Tour Plane Crashes; All 8 Aboard Are Killed Twin-Engine Cessna Bound For West Yellowstone, Mont.

SUNDAY, SEPT. 3, 1995

A tour plane spun out of control and crashed Saturday while trying to make an emergency landing, killing all eight people aboard, including four Japanese tourists.

The twin-engine Cessna 421, owned by Adventure Airlines, crashed about a mile from an airfield near Mesquite, where the pilot was diverted because of engine problems he reported shortly after takeoff.

Four airline employees were killed along with the tourists, said Mohave County Sheriff’s Chief Deputy Tom Sheahan.

The plane took off from the North Las Vegas airport at 7:26 a.m. for West Yellowstone, Mont., said Hank Verbais, a spokesman for the Federal Aviation Administration.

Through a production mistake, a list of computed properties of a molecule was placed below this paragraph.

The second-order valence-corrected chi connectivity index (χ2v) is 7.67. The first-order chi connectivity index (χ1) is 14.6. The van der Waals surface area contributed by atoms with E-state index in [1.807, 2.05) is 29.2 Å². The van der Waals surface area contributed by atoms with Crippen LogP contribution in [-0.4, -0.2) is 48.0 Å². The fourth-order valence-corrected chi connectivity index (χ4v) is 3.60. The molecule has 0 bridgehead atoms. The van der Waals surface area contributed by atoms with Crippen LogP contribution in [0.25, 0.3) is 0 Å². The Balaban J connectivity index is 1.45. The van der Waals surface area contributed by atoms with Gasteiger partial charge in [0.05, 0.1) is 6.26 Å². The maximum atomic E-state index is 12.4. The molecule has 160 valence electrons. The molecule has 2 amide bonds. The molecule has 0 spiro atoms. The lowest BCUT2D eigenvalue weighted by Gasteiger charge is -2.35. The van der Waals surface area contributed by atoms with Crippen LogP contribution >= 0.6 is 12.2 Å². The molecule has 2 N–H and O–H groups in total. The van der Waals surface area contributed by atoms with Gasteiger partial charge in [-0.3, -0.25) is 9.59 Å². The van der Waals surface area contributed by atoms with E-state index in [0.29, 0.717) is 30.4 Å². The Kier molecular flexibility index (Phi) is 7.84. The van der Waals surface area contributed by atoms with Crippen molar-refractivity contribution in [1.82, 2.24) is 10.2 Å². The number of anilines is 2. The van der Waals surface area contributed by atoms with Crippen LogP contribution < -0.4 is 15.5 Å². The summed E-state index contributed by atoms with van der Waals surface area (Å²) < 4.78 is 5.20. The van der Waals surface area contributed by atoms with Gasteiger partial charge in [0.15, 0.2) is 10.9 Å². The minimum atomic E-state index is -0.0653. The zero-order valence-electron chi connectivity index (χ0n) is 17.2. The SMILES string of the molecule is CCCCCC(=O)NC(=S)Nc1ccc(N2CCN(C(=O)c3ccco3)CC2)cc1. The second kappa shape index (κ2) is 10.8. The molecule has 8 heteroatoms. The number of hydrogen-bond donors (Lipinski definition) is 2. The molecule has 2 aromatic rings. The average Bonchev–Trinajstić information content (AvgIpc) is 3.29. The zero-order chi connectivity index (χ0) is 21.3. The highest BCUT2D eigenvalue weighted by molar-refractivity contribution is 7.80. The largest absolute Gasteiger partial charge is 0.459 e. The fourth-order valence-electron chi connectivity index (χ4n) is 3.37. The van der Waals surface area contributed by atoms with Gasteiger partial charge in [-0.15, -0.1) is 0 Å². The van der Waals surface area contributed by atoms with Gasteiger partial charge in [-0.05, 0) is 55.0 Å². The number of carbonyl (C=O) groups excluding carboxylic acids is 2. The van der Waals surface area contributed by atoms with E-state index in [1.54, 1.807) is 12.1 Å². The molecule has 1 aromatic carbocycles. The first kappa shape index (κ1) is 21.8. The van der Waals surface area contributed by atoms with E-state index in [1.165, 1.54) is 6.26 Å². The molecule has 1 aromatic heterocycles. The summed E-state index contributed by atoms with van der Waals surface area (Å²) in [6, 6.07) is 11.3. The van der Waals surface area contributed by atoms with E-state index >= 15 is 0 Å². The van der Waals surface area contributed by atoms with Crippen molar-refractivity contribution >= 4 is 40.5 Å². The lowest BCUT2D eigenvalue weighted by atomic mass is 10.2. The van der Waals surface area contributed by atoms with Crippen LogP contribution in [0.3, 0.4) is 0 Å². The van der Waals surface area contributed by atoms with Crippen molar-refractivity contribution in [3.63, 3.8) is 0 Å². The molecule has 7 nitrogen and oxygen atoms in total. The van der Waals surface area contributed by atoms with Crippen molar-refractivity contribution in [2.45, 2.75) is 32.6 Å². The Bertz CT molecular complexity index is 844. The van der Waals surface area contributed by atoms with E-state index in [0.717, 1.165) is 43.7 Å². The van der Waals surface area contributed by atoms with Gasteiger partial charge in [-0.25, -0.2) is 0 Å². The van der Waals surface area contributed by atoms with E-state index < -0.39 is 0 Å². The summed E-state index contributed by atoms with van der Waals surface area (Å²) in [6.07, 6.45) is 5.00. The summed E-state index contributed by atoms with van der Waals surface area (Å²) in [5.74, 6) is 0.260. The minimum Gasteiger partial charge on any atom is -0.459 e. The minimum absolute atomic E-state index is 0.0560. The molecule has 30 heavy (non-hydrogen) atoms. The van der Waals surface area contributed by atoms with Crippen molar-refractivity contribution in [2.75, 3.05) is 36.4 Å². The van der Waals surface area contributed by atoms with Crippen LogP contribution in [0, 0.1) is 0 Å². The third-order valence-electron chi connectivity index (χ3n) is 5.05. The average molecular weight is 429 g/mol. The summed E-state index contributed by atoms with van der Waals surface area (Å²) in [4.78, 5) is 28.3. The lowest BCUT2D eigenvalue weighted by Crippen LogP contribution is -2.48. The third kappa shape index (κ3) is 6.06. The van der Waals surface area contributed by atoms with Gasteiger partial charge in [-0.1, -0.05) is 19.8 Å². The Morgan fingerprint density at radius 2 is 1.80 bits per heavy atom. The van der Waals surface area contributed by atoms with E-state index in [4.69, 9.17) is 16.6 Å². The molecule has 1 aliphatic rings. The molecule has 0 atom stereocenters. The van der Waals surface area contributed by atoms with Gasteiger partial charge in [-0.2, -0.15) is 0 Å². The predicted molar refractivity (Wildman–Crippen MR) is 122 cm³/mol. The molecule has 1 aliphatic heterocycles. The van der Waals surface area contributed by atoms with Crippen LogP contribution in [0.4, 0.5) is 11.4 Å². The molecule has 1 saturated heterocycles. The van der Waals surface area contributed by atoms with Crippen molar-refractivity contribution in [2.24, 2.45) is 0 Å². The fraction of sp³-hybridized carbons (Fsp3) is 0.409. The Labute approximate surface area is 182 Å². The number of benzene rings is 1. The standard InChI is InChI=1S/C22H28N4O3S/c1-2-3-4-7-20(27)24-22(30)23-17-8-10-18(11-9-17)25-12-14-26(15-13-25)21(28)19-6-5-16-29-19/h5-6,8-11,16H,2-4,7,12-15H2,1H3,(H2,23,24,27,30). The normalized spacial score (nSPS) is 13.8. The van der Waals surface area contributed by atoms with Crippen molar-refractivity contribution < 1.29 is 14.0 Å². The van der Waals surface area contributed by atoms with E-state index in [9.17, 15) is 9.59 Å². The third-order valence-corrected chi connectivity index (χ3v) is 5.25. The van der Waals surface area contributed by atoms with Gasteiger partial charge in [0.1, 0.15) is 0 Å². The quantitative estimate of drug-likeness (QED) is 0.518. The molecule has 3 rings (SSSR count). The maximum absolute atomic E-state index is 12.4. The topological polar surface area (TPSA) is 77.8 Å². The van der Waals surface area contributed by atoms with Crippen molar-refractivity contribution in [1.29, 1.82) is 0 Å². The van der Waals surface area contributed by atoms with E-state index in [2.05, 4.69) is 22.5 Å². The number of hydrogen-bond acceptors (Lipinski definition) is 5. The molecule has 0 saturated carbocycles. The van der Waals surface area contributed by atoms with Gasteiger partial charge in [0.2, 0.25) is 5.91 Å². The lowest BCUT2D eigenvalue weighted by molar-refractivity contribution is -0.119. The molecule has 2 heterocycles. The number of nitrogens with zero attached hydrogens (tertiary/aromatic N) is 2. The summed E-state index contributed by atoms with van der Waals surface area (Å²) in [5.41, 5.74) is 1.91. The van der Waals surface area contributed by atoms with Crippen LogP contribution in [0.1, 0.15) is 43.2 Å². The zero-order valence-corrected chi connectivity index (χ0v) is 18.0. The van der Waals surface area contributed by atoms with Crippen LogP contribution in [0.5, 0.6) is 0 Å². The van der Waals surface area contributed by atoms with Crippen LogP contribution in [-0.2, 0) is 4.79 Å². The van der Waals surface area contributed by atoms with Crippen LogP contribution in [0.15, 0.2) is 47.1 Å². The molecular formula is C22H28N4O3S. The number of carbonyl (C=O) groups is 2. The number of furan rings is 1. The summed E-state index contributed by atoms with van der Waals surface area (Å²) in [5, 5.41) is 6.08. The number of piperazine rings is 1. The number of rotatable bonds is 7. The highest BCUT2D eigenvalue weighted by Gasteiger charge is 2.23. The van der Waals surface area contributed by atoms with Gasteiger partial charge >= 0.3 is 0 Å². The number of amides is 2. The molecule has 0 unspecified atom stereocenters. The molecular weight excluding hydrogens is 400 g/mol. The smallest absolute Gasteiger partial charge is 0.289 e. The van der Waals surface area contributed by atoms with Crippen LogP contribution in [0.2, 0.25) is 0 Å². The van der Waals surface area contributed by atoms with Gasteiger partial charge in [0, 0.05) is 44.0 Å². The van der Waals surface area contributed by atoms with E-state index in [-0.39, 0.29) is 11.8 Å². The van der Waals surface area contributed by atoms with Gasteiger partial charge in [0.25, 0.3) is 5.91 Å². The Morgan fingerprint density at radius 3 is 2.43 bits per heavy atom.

The plane crashed at 8:40 a.m. in hilly, sandy terrain near this town about 80 miles northeast of Las Vegas, near the Arizona state line.

Mesquite Police Chief P. Michael Murphy said two witnesses reported that “the plane was spinning out of control, and they could not hear any engines running.”

Murphy said the plane was intact and he was able to walk around inside the craft.

Investigators from the FAA and National Transportation Safety Board were en route to the scene.

A woman who answered the phone at Las Vegas-based Adventure Airlines would not comment.

The crash was not the first for the company.

An Adventure Airlines twin-engine Cessna 402 crashed in June 1992 in Meadview, Ariz., while returning from a canyon sightseeing flight, killing all 10 aboard. The crash was blamed on engine problems.

Aerial tours from Las Vegas to the Grand Canyon and other Western points have become increasingly popular, particularly among Asian visitors, with hundreds of thousands of people taking the excursions annually.

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